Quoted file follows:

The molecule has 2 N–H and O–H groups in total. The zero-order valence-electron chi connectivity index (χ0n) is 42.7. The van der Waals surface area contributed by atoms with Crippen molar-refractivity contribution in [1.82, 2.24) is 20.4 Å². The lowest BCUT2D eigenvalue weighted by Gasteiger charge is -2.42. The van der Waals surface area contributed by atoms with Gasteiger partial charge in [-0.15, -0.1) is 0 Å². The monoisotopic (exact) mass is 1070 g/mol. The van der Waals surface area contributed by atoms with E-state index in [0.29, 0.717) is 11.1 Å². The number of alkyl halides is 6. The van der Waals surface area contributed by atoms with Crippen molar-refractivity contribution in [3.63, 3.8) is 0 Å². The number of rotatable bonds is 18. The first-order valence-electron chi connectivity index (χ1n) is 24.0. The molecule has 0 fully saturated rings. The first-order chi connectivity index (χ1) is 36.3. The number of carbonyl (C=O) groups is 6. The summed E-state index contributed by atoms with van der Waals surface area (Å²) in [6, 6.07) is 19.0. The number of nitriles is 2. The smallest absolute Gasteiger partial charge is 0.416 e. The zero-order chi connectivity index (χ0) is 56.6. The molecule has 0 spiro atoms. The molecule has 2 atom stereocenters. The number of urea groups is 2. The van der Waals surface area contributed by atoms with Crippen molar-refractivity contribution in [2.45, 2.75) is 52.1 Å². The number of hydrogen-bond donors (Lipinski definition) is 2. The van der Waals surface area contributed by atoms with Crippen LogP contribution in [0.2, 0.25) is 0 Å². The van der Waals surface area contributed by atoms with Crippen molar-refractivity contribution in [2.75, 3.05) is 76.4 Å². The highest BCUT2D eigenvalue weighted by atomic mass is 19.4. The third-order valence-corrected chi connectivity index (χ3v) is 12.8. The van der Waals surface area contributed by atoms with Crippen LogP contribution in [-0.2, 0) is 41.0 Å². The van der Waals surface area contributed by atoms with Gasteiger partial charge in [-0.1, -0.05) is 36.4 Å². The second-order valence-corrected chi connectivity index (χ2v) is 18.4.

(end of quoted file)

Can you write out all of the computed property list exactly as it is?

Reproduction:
The molecule has 2 N–H and O–H groups in total. The zero-order valence-electron chi connectivity index (χ0n) is 42.7. The van der Waals surface area contributed by atoms with Crippen molar-refractivity contribution in [1.82, 2.24) is 20.4 Å². The lowest BCUT2D eigenvalue weighted by Gasteiger charge is -2.42. The van der Waals surface area contributed by atoms with Gasteiger partial charge in [-0.15, -0.1) is 0 Å². The monoisotopic (exact) mass is 1070 g/mol. The van der Waals surface area contributed by atoms with E-state index in [0.29, 0.717) is 11.1 Å². The number of alkyl halides is 6. The van der Waals surface area contributed by atoms with Crippen molar-refractivity contribution in [3.63, 3.8) is 0 Å². The number of rotatable bonds is 18. The first-order valence-electron chi connectivity index (χ1n) is 24.0. The molecule has 0 fully saturated rings. The first-order chi connectivity index (χ1) is 36.3. The number of carbonyl (C=O) groups is 6. The summed E-state index contributed by atoms with van der Waals surface area (Å²) in [6, 6.07) is 19.0. The number of nitriles is 2. The smallest absolute Gasteiger partial charge is 0.416 e. The zero-order chi connectivity index (χ0) is 56.6. The molecule has 0 spiro atoms. The molecule has 2 atom stereocenters. The number of urea groups is 2. The van der Waals surface area contributed by atoms with Crippen molar-refractivity contribution in [2.45, 2.75) is 52.1 Å². The number of hydrogen-bond donors (Lipinski definition) is 2. The van der Waals surface area contributed by atoms with Crippen LogP contribution in [0.2, 0.25) is 0 Å². The van der Waals surface area contributed by atoms with Crippen molar-refractivity contribution in [2.75, 3.05) is 76.4 Å². The highest BCUT2D eigenvalue weighted by atomic mass is 19.4. The third-order valence-corrected chi connectivity index (χ3v) is 12.8. The van der Waals surface area contributed by atoms with Crippen LogP contribution in [-0.2, 0) is 41.0 Å². The van der Waals surface area contributed by atoms with Gasteiger partial charge in [-0.1, -0.05) is 36.4 Å². The second-order valence-corrected chi connectivity index (χ2v) is 18.4.